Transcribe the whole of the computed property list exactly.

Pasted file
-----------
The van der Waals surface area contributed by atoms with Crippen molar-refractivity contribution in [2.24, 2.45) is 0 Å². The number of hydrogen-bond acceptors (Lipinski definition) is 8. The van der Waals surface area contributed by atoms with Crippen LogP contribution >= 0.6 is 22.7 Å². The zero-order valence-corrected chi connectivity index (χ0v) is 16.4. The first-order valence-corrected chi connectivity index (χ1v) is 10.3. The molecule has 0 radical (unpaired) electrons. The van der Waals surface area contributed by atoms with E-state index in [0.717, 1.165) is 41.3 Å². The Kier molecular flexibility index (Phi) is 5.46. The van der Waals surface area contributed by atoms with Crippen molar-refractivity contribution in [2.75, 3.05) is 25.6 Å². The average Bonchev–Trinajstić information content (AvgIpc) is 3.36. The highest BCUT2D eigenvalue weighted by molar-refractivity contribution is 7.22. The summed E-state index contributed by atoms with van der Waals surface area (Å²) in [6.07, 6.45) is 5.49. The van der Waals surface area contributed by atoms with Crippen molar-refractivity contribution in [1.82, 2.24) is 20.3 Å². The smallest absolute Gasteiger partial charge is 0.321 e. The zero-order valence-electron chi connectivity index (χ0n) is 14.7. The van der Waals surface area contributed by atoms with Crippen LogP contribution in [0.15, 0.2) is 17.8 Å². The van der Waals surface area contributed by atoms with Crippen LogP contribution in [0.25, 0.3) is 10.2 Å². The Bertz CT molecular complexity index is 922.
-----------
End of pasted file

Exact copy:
The van der Waals surface area contributed by atoms with Crippen molar-refractivity contribution in [2.24, 2.45) is 0 Å². The number of hydrogen-bond acceptors (Lipinski definition) is 8. The van der Waals surface area contributed by atoms with Crippen LogP contribution >= 0.6 is 22.7 Å². The zero-order valence-corrected chi connectivity index (χ0v) is 16.4. The first-order valence-corrected chi connectivity index (χ1v) is 10.3. The molecule has 0 radical (unpaired) electrons. The van der Waals surface area contributed by atoms with E-state index in [0.717, 1.165) is 41.3 Å². The Kier molecular flexibility index (Phi) is 5.46. The van der Waals surface area contributed by atoms with Crippen molar-refractivity contribution in [2.75, 3.05) is 25.6 Å². The average Bonchev–Trinajstić information content (AvgIpc) is 3.36. The highest BCUT2D eigenvalue weighted by molar-refractivity contribution is 7.22. The summed E-state index contributed by atoms with van der Waals surface area (Å²) in [6.07, 6.45) is 5.49. The van der Waals surface area contributed by atoms with Crippen molar-refractivity contribution in [1.82, 2.24) is 20.3 Å². The smallest absolute Gasteiger partial charge is 0.321 e. The zero-order valence-electron chi connectivity index (χ0n) is 14.7. The van der Waals surface area contributed by atoms with Crippen LogP contribution in [0.15, 0.2) is 17.8 Å². The van der Waals surface area contributed by atoms with Crippen LogP contribution in [0.25, 0.3) is 10.2 Å². The Bertz CT molecular complexity index is 922.